A guest blog by Dr. Mark Edward B. Mendiola, MD
Kindred’s General Surgeon

Cancer. The Big C. Many fear it, most don’t know how to deal with it. Despite the great advances in modern medicine in the last decade alone, majority of the populace still have a lot of trouble dealing with most diseases. Blame it on the healthcare system or the rampant spread of misleading information that is so readily available online.

Let us help by bridging that discrepancy and sharing with you information about cancer, specifically cancer of the breast, through this article which has been authored and verified by some of our very own Kindred doctors.

What is breast cancer? 

First of all, what is cancer? To put it simply, cancer is the unbridled multiplication and growth of cells due to certain damages or mutations that they have sustained either from internal or external elements. Factors like toxic radiation, repeated trauma, chemicals, aging, or even genetics can trigger such an event and lead to this phenomenon. Any cell can be affected ––  any one of the trillions that make up our bodies, inside and out.

So, you may ask yourself, if that’s true, why aren’t there more people who have cancer? It is actually very dependent on how healthy and tough your body and immune system is to prevent, detect, and eliminate or correct these “malfunctioning” cells before they can have any significant effects. Similarly, because breasts too are made up of cells, maintaining breast health can lower your chances of developing breast cancer.

Basically, breast tissue is made up of ducts, lobules, and fats. Ducts are the passageways for the secretions, such as milk, to pass through and out to be used. These ducts are made up cells that have been seen to be more susceptible to cancer development. The atypical growth of cells from within the duct can eventually grow uncontrollably and break out of containment and spread to other breast tissues. Slowly, and if left untreated, it can further spread into your lymph nodes, which are mostly in your armpits, and to other parts of your body like your bones, lungs, and liver.

Ideally, breast cancer must be treated as early as it has been detected. The percentages you see below these diagrams are actually survival rates if treatment starts at that stage, with noticeably very high rates if detected before it starts spreading heavily to the lymph nodes. This has been made possible because of the many advances in technology, studies, statistics, and more importantly awareness. Today, overall survival of breast cancer in general has reached up to 90%.

There are basically 3 types of breast cancer based on how it can start in any individual. The first two are more often interchangeable with each other. Hereditary breast cancer is related to genetic mutations. Familial breast cancer is passed through the lineages without any specific and identifiable genetic cause. Interestingly, these first two make up only 5-10% of all breast cancer cases. The last type is the most common one and has been seen in almost 95% of all breast cancer patients: The Sporadic type or having absolutely no definitive pattern. This means that absolutely anyone with a breast can develop breast cancer. And when I say anyone, I mean, anyone.

Did you know that men can develop breast cancer as well? 1 in every 1,000 Filipino men will be diagnosed with breast cancer. It is then very important for men to be checked as well.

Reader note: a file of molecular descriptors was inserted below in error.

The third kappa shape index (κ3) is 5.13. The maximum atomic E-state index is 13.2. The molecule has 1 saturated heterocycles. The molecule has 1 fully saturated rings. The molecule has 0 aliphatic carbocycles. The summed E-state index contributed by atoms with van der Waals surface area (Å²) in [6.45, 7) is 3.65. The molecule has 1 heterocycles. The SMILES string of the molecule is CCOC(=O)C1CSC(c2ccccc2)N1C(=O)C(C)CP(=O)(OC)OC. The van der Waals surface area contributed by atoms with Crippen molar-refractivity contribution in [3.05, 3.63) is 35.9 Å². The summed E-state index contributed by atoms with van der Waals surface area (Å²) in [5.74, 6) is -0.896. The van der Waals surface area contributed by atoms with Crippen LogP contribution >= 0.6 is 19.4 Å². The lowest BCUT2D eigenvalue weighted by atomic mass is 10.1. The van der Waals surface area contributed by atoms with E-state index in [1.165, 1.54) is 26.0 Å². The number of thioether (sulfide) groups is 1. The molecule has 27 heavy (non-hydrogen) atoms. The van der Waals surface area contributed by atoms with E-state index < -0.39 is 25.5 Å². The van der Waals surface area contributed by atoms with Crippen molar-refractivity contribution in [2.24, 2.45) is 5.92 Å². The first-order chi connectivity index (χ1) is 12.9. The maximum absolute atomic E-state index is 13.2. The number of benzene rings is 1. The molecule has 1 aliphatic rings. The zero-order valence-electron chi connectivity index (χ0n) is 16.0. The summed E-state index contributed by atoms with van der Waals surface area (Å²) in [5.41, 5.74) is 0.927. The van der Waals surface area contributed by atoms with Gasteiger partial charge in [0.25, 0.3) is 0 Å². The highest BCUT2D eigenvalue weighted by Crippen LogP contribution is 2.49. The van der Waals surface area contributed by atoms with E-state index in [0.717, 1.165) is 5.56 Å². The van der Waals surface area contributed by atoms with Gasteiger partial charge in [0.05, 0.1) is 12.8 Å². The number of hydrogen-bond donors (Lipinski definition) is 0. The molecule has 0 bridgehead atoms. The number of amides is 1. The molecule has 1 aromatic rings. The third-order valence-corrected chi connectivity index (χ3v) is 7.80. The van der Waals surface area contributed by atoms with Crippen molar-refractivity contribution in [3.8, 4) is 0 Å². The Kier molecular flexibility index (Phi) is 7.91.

To put things into perspective, according to the latest census released in 2021 by the World Health Organization, breast cancer is now the number 1 cancer worldwide, overtaking lung and colon cancer just recently in 2020. Breast cancer affects as much as 2.3 million individuals annually and has become the second leading cause of cancer death, taking about 685,000 lives in 2020 alone. Similarly, the Filipino people hold this burden with 17.7% of cancers being related to the breast. That is about 27,000 people in 2020. According to the Philippines Statistics Authority and the DOH, 3 in every 100 Filipino women will be diagnosed with breast cancer.

Interestingly, out of the 197 countries globally, it was seen in 2017 that the Philippines had the highest prevalence rate for breast cancer. Meaning, as small as our country is, we had more cases per 100 individuals that year. But despite that number, our breast cancer mortality or death rate is only 10.7%, which may be related to individuals refusing medical care, deferring, or delaying treatment due to personal or financial reasons. 

In another study done in 2022, released in 2023, it was seen that 1 in every 8 women will be diagnosed with breast cancer globally. That is roughly a 4% increase from the 1975 study, which can only mean that there is an increasing trend, may it be due to changing lifestyle choices, greater exposure to carcinogenic substances, or whatnot. But on a brighter note, it can also be because we are so much better now at detecting the disease that more people are seen and being treated. I can confidently say this because overall survival has also increased throughout the years, from 63% in the 1960s to almost 90% today.

Despite this significant improvement however, these same studies, published and verified by The National Breast Cancer Coalition or NBCC in 2022 before release, have concluded that every 13 minutes, breast cancer takes someone’s life, globally. Please take that value in and digest it for a while. It is scary. It is real. It can be right next door. But with today’s advances, there are many things we can do about it.